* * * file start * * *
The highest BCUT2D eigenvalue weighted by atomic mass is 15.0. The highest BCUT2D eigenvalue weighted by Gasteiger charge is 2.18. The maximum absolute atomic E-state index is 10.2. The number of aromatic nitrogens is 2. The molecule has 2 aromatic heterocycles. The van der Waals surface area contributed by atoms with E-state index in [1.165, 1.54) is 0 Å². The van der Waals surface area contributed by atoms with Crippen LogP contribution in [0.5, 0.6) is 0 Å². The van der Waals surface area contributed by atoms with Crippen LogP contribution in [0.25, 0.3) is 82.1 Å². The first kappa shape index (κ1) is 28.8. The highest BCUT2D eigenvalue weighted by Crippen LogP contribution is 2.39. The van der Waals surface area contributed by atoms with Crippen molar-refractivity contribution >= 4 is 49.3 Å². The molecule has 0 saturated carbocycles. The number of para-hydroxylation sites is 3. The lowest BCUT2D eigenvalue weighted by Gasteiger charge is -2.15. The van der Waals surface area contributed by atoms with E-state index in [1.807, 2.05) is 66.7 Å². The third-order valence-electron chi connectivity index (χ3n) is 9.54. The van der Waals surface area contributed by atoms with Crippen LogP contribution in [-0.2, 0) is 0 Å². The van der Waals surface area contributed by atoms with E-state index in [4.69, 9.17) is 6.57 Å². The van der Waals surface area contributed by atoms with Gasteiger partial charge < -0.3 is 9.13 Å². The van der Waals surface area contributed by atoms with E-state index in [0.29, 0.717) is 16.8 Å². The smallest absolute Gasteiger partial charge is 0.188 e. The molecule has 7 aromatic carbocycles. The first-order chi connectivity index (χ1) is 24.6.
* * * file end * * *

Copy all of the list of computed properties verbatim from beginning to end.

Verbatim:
The highest BCUT2D eigenvalue weighted by atomic mass is 15.0. The highest BCUT2D eigenvalue weighted by Gasteiger charge is 2.18. The maximum absolute atomic E-state index is 10.2. The number of aromatic nitrogens is 2. The molecule has 2 aromatic heterocycles. The van der Waals surface area contributed by atoms with E-state index in [1.165, 1.54) is 0 Å². The van der Waals surface area contributed by atoms with Crippen LogP contribution in [0.5, 0.6) is 0 Å². The van der Waals surface area contributed by atoms with Crippen LogP contribution in [0.25, 0.3) is 82.1 Å². The first kappa shape index (κ1) is 28.8. The highest BCUT2D eigenvalue weighted by Crippen LogP contribution is 2.39. The van der Waals surface area contributed by atoms with Crippen molar-refractivity contribution >= 4 is 49.3 Å². The molecule has 0 saturated carbocycles. The number of para-hydroxylation sites is 3. The lowest BCUT2D eigenvalue weighted by Gasteiger charge is -2.15. The van der Waals surface area contributed by atoms with E-state index in [1.807, 2.05) is 66.7 Å². The third-order valence-electron chi connectivity index (χ3n) is 9.54. The van der Waals surface area contributed by atoms with Crippen LogP contribution in [-0.2, 0) is 0 Å². The van der Waals surface area contributed by atoms with E-state index in [4.69, 9.17) is 6.57 Å². The van der Waals surface area contributed by atoms with Gasteiger partial charge < -0.3 is 9.13 Å². The van der Waals surface area contributed by atoms with E-state index in [0.29, 0.717) is 16.8 Å². The smallest absolute Gasteiger partial charge is 0.188 e. The molecule has 7 aromatic carbocycles. The first-order chi connectivity index (χ1) is 24.6.